Washington: President Barack Obama came to office in 2009 as the very epitome of progressive values. It seemed as if his mere presence as the first African American in the Oval Office would cleanse the past, fix the social divide, punish the guilty and force a semblance of balance between corporate interests and regular folk.
There were celebrations in the streets, the Democratic Party was beside itself with joy having pulled off a historic first and the average Joe and Jane were patting themselves on the back. Even the rest of the world was delighted. Rock star receptions awaited Obama wherever he went. He even bagged an anticipatory Nobel Prize for peace for merely expressing the right sentiments about the Muslim world.
But as Obama heads into the last phase of his presidency, he is at war with the liberals in his own party over a trade deal that many feel would hurt American workers, weaken environmental and food safety standards, make generic medicines more difficult to get and make the internet more a preserve of corporations than people. Ironically, after being in near-constant battle with the Republicans for six years, Obama has their near unanimous support for the trade deal. It is the Democrats he can’t convince.
Soft on big banks
The disillusionment within the Democratic left has been building over time — it was subterranean before but now it has burst into the open. Almost as soon as Obama got into the thick of his first term, his liberal credentials were being questioned. Many complained that he wasn’t hard enough on the Wall Street ‘banksters’ who brought America and the world the 2008 financial crisis. No one seemed to be going to jail despite the calamitous effects on thousands of moms and pops who lost their homes overnight. Many of them were loyal Democratic Party supporters.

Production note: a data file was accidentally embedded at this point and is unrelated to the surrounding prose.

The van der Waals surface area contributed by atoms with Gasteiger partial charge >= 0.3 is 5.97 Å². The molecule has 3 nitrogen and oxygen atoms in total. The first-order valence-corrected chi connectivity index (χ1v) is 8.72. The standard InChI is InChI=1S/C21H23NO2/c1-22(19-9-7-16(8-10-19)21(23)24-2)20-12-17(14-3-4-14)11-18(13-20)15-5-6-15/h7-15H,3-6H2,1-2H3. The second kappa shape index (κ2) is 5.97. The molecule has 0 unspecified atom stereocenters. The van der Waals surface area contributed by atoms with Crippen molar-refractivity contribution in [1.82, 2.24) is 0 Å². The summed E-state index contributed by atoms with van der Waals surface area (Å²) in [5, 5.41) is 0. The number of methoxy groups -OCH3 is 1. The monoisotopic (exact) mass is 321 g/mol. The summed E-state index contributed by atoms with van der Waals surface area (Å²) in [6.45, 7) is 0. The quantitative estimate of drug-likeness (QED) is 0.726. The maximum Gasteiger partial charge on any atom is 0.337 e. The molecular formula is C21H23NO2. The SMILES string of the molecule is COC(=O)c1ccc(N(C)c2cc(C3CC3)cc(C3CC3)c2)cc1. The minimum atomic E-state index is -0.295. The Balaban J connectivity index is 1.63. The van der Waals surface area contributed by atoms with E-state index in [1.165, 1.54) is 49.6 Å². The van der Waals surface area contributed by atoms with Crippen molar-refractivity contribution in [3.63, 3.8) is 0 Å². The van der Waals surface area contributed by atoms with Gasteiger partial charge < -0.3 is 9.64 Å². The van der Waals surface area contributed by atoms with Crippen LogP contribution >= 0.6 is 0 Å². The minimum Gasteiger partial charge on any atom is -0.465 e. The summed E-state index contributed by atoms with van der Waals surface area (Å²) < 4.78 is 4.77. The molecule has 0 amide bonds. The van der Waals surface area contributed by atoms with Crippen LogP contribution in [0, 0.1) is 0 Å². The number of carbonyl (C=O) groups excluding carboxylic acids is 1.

By 2014, the Obama Administration had managed to send one Credit Suisse banker to jail for 30 months. Even the judge admitted that Kareem Serageldin was a “small piece of an overall evil climate within the bank and with many other banks.” Lehman Brothers, Merrill Lynch, Citigroup, AIG – all did and hid much worse but were not successfully prosecuted.
Preet Bharara, the Indian American prosecutor from New York with a formidable record of convictions, basically went after insider traders – relative small fries in the big financial matrix.
There have been several other instances since to disappoint the liberal Dems — the widespread snooping by the National Security Agency, harsh actions against whistleblowers and journalists and the failure to prosecute even a single CIA operative for using torture during the height of the “war on terror” despite launching a formal investigation in 100 cases and after promising that “nobody is above the law.”
But the discontent – hitherto apparent only on certain websites –was in full flow this month over a mega trade deal that Obama is pushing. The labor unions abhor it because they fear more jobs will flee the US and the left-ish Democrats fear it gives too much power to the corporations.
The Trans-Pacific Partnership (TPP) attempts to link the US with 11 countries from Canada to New Zealand, Chile to Japan, Malaysia to Vietnam in a single trade pact. It is expected to set ‘new standards’ on food, environment, the Internet, intellectual property, labor and pharmaceuticals. It reportedly gives tremendous power to corporations to sue governments – or so it is said, since no one really knows for sure because of the immense secrecy surrounding the negotiations.
Congressmen and senators can read the text only inside a secured, soundproof room but without their aides. They can’t copy any documents nor call any of their advisers from inside to seek clarifications. No phones or laptops are allowed. And they can’t talk to the public about what they read. Even George Bush senior had made the text of the North American Free Trade Agreement public.
Obama considers the TPP as an integral part of his “pivot to Asia” and a key legacy of his presidency. It is so important as to be part of his national security strategy. Supporters of TPP say that it would expand exports and “raise” standards, especially in China’s key trading partners, which in turn would create pressure on China to meet some of those standards. Once that is done, China would be more open to multinational companies. The TPP excludes China and also, incidentally, India. While China is openly mentioned in various pro-TPP analyses, India is not but one can presume the same idea applies.